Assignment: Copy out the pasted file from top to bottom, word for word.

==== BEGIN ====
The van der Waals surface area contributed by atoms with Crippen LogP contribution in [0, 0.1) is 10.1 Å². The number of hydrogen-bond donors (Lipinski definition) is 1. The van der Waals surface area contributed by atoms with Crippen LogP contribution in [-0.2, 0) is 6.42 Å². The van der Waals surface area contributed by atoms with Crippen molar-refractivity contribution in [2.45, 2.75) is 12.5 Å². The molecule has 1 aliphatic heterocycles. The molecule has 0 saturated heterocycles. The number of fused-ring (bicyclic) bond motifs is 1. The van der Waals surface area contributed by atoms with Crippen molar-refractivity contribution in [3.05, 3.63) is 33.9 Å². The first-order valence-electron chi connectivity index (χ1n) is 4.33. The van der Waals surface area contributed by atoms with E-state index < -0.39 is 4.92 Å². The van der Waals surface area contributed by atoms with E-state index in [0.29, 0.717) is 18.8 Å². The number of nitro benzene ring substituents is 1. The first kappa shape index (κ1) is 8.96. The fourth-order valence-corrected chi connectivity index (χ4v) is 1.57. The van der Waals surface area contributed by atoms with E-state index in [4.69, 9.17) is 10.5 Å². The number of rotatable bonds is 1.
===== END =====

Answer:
The van der Waals surface area contributed by atoms with Crippen LogP contribution in [0, 0.1) is 10.1 Å². The number of hydrogen-bond donors (Lipinski definition) is 1. The van der Waals surface area contributed by atoms with Crippen LogP contribution in [-0.2, 0) is 6.42 Å². The van der Waals surface area contributed by atoms with Crippen molar-refractivity contribution in [2.45, 2.75) is 12.5 Å². The molecule has 1 aliphatic heterocycles. The molecule has 0 saturated heterocycles. The number of fused-ring (bicyclic) bond motifs is 1. The van der Waals surface area contributed by atoms with Crippen molar-refractivity contribution in [3.05, 3.63) is 33.9 Å². The first-order valence-electron chi connectivity index (χ1n) is 4.33. The van der Waals surface area contributed by atoms with E-state index < -0.39 is 4.92 Å². The van der Waals surface area contributed by atoms with E-state index in [0.29, 0.717) is 18.8 Å². The number of nitro benzene ring substituents is 1. The first kappa shape index (κ1) is 8.96. The fourth-order valence-corrected chi connectivity index (χ4v) is 1.57. The van der Waals surface area contributed by atoms with E-state index in [4.69, 9.17) is 10.5 Å². The number of rotatable bonds is 1.